ELLE,  France, 2016. Starring Isabelle Huppert, Laurent Lafitte, Anne Consigny, Charles Berling, Virginie Efira, Judith Magre, Christian Berkel, Jonas Bloquet, Alice Isaaz, Directed by Paul Verhoeven. 130 minutes. Rated MA (Strong themes, sexual violence, sex scenes, coarse language, nudity).

Elle is a very uncomfortable film to watch. It has many characters and plot strands, quite complex and complicated. And the characters are ambiguous. And the situations provide moral, immoral and amoral questions.

Isabelle Huppert has been toplining films for almost 40 years, one of the world’s significant actresses, and her performance here is very striking, and she has never shied away from difficult roles and difficult interpretations (remembering such films as The Piano Teacher). And the director is the Dutch Paul Verhoeven who has never shied away from difficult themes either – audiences tend to remember that he was the director of Basic Instinct and of Showgirls (unfortunately forgetting his powerful Dutch war drama, The Black Book).

Of the many themes, it seems best to state first that is a film about rape, the film opening with a brief sequence, made all the more telling because of the camera most of the time focused on the pet cat, but later shown in more graphic detail, and even a sequence where Isabelle Huppert as Michelle imagines her violently vanquishing the masked man assaulting her.

This means that Elle is the kind of film that Pope John Paul II wrote of: ‘…even when they explore the darkest depths of the soul or the most unsettling aspects of evil, artists give voice in a way to the universal desire for redemption.’ (John Paul II, Letter to Artists, 1999.)

This is also a film where audience sympathies for each of the characters can veer sharply from sympathy to antipathy. This is especially the case with Michelle herself, victim of the rape but then shown in her workplace, manager of a company which produces violent and sexually aggressive computer games, urging her team to make them even more vividly confronting. She has a son, rather ineffectual but devoted to his pregnant girlfriend whom Michelle disdains, but trying her best to help her son. She has a friendly but often vindictive relationship with her ex-husband.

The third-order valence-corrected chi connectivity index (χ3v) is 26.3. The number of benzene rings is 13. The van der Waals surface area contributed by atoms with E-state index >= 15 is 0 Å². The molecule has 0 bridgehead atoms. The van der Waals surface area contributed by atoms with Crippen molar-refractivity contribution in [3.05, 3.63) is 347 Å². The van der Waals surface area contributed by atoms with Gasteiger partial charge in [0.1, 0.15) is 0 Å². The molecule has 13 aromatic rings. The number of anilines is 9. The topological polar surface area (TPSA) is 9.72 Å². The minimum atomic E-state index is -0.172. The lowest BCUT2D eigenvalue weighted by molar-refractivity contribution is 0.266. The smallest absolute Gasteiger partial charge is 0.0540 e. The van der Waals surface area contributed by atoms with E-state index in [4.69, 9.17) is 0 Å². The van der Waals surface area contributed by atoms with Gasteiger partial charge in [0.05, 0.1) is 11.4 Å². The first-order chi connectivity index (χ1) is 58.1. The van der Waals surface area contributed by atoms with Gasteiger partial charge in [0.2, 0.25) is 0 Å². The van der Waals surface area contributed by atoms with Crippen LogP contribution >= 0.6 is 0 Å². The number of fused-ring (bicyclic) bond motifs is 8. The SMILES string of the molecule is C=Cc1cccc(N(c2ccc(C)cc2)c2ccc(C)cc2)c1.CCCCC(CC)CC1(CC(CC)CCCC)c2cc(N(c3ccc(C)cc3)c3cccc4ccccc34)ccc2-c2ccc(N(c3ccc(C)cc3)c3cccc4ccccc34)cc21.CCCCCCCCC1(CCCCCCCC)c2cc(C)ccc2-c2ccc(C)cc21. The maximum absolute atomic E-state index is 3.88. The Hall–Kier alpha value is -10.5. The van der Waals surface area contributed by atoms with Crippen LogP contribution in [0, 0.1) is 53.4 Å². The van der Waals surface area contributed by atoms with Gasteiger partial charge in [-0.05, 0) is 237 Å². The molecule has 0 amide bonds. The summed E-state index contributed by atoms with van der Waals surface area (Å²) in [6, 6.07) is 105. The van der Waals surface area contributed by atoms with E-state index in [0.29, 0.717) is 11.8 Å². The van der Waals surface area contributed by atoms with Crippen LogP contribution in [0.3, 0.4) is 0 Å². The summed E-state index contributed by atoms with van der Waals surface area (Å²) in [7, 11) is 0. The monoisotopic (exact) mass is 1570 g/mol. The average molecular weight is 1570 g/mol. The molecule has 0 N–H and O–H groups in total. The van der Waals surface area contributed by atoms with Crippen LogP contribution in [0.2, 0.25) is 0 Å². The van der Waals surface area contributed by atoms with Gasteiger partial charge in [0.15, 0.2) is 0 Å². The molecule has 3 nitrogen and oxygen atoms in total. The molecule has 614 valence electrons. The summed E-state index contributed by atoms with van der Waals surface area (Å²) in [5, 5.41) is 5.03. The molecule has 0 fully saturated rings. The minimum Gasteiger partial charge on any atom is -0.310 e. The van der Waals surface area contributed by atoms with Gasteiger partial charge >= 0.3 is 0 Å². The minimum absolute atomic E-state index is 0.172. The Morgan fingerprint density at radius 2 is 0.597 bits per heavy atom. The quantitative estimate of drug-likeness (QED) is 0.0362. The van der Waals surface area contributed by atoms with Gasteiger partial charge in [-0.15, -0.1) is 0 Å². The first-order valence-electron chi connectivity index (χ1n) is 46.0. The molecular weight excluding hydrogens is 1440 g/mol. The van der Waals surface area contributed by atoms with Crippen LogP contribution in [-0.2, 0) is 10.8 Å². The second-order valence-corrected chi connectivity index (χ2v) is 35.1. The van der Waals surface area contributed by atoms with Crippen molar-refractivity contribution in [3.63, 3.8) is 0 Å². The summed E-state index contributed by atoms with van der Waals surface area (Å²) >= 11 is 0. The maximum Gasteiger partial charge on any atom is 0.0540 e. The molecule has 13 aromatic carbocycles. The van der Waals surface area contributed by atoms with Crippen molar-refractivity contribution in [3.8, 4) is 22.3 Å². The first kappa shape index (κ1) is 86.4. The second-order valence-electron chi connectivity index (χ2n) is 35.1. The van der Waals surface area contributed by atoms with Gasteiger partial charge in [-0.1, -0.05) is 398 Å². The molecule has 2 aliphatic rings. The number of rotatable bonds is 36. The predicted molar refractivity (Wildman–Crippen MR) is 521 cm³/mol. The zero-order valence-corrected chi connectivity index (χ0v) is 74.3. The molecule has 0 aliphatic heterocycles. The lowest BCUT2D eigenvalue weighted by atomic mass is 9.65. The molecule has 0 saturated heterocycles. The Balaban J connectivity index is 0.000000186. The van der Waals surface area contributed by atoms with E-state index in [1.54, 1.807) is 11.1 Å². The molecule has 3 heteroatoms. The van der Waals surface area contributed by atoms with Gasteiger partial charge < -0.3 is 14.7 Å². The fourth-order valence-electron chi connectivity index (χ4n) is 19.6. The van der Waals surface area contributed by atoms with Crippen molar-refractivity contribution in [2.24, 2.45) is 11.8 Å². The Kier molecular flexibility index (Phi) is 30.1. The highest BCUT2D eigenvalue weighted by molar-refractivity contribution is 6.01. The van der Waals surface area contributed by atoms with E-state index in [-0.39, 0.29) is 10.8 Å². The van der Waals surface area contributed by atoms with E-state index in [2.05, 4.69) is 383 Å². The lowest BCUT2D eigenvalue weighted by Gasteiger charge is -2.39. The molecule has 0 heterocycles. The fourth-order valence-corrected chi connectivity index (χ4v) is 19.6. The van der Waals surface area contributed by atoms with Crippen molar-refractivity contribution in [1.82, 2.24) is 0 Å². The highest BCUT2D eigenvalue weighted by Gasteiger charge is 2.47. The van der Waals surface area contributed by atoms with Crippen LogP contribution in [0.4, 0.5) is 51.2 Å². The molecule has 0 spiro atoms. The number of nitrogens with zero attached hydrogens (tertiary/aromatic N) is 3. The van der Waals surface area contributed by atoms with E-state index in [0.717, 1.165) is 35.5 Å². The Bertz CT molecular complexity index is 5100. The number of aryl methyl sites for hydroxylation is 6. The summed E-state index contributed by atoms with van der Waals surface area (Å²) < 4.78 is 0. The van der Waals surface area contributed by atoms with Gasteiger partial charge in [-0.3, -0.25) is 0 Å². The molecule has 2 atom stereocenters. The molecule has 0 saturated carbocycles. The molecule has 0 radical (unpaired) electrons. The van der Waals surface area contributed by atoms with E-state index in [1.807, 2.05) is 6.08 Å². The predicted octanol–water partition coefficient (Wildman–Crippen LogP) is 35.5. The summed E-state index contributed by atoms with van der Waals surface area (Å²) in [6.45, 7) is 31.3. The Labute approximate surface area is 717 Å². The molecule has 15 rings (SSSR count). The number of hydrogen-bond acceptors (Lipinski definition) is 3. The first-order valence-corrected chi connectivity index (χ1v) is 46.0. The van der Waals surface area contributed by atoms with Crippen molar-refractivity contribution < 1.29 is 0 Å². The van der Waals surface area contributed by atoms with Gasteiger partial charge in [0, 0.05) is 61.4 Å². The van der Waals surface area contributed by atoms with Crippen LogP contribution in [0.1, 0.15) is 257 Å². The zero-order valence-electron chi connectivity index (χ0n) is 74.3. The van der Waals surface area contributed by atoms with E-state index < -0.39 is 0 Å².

Perhaps the most sympathetic character in the film is her partner, Anne, a friend since each gave birth to their children at the same time, but unaware that her callow husband is having an affair with Michelle.

And then there is Michelle’s mother, even having Botox treatment which makes her look grotesque in her 70s, with her toyboy and her intending to get married again. More traumatising is the character of Michelle’s father, whom we know was something of a monster and is in jail, the extent of the horror of his crimes and Michelle’s presence as a young child at the time is revealed later. Michelle, as we eventually see, has some propensity for violent sexuality.

Redemption doesn’t seem to be at the fore in this screenplay, although it must be said that Pope Francis makes two appearances via television news, once as he is celebrating Christmas midnight mass in the Vatican, something that the young devout neighbour, who has set up her own large crib at her house, wants to view; and a glimpse of him going to Compostella, participating in the Camino, a sign of some astonishment to Michelle’s son who sees the Pope as an august figure and cannot imagine him with his shoes off… An interesting use of a moral reference in the film.

There does seem to be some kind of peacemaking with a number of the characters, although Michelle does get a last, unexpected, revenge on her father, as well as a grim revenge on her assailant.

This is a strong film, some intense drama with comic moments, but one which asks for a great deal of reflection about good and evil, right and wrong, morality, immorality and amorality.

 Sony                                         Released November 4th

Peter Malone MSC is an Associate of the Australian Catholic Office for Film and Broadcasting.

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